It is no secret that Cameroon does not have a good human rights record. Fundamental freedoms, including press freedom, freedom from arbitrary arrest, torture, cruel or inhuman treatment or punishment, freedom of assembly and expression, are more often than not stifled by a 28-year-old regime. We have seen journalists arrested and imprisoned in relation to their work, we have seen musicians, such as Lapiro de Mbanga, arrested arbitrarily and imprisoned. There are reports of human rights activists threatened, harassed or arrested for doing their work. Rights to free assembly and expression are routinely curtailed by security forces who commonly use lethal force, arrests and intimidation against civilians or brutally crackdown on demonstrators and individuals who peacefully assemble for a cause or express dissenting views. Impunity is endemic, hence many perpetrators of human rights violations walk free. A recent shut down of a human rights workshop in Yaounde sheds new light on limitations on rights and freedoms in Cameroon.
According to Human Rights Watch, the authorities in Cameroon illegally shut down a human rights workshop on 27 March 2012 in Yaounde, the nation's capital. [Source]. The human rights workshop was scheduled for three days and was to include a discussion of the rights of lesbian, gay, bi-sexual and transgender (LGBT) individuals. As if shutting down the workshop was not enough, the authorities arrested one of the organizers - all in violation of the rights to free assembly and expression laid down in international human rights standards and recognized in the Constitution of Cameroon.
The human rights workshop had reportedly been authorized, but was shut down by police, gendarmes and civilians authorities after they realized that discussions will include LGBT rights.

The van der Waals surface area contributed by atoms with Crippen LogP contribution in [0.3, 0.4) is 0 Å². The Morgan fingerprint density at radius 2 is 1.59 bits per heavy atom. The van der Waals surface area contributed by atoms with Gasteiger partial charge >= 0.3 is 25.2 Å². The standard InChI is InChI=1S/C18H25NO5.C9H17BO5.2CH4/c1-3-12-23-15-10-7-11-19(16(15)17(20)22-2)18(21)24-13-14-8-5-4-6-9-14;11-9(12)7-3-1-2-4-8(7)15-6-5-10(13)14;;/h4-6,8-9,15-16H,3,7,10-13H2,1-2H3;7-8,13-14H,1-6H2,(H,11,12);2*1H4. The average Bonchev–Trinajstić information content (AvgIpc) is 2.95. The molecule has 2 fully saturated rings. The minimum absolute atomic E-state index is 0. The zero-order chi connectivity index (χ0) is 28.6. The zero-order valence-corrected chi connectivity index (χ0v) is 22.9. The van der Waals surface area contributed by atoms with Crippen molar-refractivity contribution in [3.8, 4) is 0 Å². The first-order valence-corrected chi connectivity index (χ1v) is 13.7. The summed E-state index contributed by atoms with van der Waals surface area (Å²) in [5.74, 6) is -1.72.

The shut down means that Cameroonian authorities do not recognize LGBT rights as human rights, and think that the rights of sexual minorities should not be discussed in human rights workshops. This is a misguided and wrong understanding of human rights.
This goes to show that the authorities in Cameroon have a twisted understanding of the concept of human rights. The police, gendarmes and administrative officials who authorize human rights workshops and other public gatherings are clearly in need of human rights education. They should have benefited from the workshop rather than shut it down. LGBT rights are human rights.
The Preamble of the Constitution of Cameroon states that "we the people of Cameroon... affirm our attachment to the fundamental freedoms enshrined in the Universal Declaration of Human Rights... and all duly ratified international conventions..." Article 45 of the Constitution states that "duly approved or ratified treaties and international agreements shall, following their publication, override national laws..."
Cameroon is party to numerous treaties and international agreements that obligate the state to respect and protect LGBT rights as well as rights to free assembly and expression. Shutting down a human rights workshop because the agenda included LGBT rights violated the Constitution of the Republic and rights to freedom of assembly and expression of the workshop organizers, participants and all stakeholders.
It is worth mentioning that Amnesty International - Finnish Section - organized a discussion on 1 February 2012 about the human rights situation in Cameroon and the systematic discrimination against LGBT people in the west central African country. I opened the discussion with a presentation of a general overview of the human rights situation in Cameroon. If it was organized in Cameroon, perhaps the event would have been shut down by the authorities. Amnesty International is currently campaigning for the release of Jean-Claude Mbede, a Cameroonian sentenced to 3 years in prison for his alleged sexual orientation. Sign a petition by Amnesty International calling for his release.